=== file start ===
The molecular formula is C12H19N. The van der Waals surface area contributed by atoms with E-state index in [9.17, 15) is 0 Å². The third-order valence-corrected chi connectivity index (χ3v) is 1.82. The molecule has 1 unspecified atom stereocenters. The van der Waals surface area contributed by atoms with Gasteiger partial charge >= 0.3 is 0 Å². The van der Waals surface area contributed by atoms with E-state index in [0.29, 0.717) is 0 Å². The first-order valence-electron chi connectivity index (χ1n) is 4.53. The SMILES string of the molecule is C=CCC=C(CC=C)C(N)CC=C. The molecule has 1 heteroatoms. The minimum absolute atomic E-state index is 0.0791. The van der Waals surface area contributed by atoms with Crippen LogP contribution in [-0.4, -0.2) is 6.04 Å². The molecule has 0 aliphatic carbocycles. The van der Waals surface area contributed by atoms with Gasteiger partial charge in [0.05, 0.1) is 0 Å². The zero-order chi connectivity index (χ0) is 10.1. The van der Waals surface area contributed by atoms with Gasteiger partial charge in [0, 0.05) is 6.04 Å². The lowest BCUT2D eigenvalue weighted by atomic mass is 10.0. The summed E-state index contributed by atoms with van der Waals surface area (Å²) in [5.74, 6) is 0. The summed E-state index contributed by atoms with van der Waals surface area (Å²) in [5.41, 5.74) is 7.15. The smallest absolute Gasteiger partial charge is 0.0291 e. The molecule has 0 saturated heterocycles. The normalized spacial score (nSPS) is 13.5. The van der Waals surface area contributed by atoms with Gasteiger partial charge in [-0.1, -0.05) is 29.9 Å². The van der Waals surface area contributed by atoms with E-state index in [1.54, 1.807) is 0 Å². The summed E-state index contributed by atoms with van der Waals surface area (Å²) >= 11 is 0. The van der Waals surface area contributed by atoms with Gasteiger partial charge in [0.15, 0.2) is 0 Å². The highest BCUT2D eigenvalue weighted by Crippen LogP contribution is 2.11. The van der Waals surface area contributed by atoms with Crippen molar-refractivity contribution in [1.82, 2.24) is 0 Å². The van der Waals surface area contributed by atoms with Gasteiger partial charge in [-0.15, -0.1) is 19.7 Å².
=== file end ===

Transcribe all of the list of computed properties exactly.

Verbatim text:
The molecular formula is C12H19N. The van der Waals surface area contributed by atoms with E-state index in [9.17, 15) is 0 Å². The third-order valence-corrected chi connectivity index (χ3v) is 1.82. The molecule has 1 unspecified atom stereocenters. The van der Waals surface area contributed by atoms with Gasteiger partial charge >= 0.3 is 0 Å². The van der Waals surface area contributed by atoms with E-state index in [0.29, 0.717) is 0 Å². The first-order valence-electron chi connectivity index (χ1n) is 4.53. The SMILES string of the molecule is C=CCC=C(CC=C)C(N)CC=C. The molecule has 1 heteroatoms. The minimum absolute atomic E-state index is 0.0791. The van der Waals surface area contributed by atoms with Crippen LogP contribution in [-0.4, -0.2) is 6.04 Å². The molecule has 0 aliphatic carbocycles. The van der Waals surface area contributed by atoms with Gasteiger partial charge in [0.05, 0.1) is 0 Å². The zero-order chi connectivity index (χ0) is 10.1. The van der Waals surface area contributed by atoms with Gasteiger partial charge in [0, 0.05) is 6.04 Å². The lowest BCUT2D eigenvalue weighted by atomic mass is 10.0. The summed E-state index contributed by atoms with van der Waals surface area (Å²) in [5.74, 6) is 0. The summed E-state index contributed by atoms with van der Waals surface area (Å²) in [5.41, 5.74) is 7.15. The smallest absolute Gasteiger partial charge is 0.0291 e. The molecule has 0 saturated heterocycles. The normalized spacial score (nSPS) is 13.5. The van der Waals surface area contributed by atoms with Gasteiger partial charge in [-0.1, -0.05) is 29.9 Å². The van der Waals surface area contributed by atoms with E-state index in [1.54, 1.807) is 0 Å². The summed E-state index contributed by atoms with van der Waals surface area (Å²) >= 11 is 0. The van der Waals surface area contributed by atoms with Gasteiger partial charge in [0.15, 0.2) is 0 Å². The highest BCUT2D eigenvalue weighted by Crippen LogP contribution is 2.11. The van der Waals surface area contributed by atoms with Crippen molar-refractivity contribution in [1.82, 2.24) is 0 Å². The van der Waals surface area contributed by atoms with Gasteiger partial charge in [-0.15, -0.1) is 19.7 Å².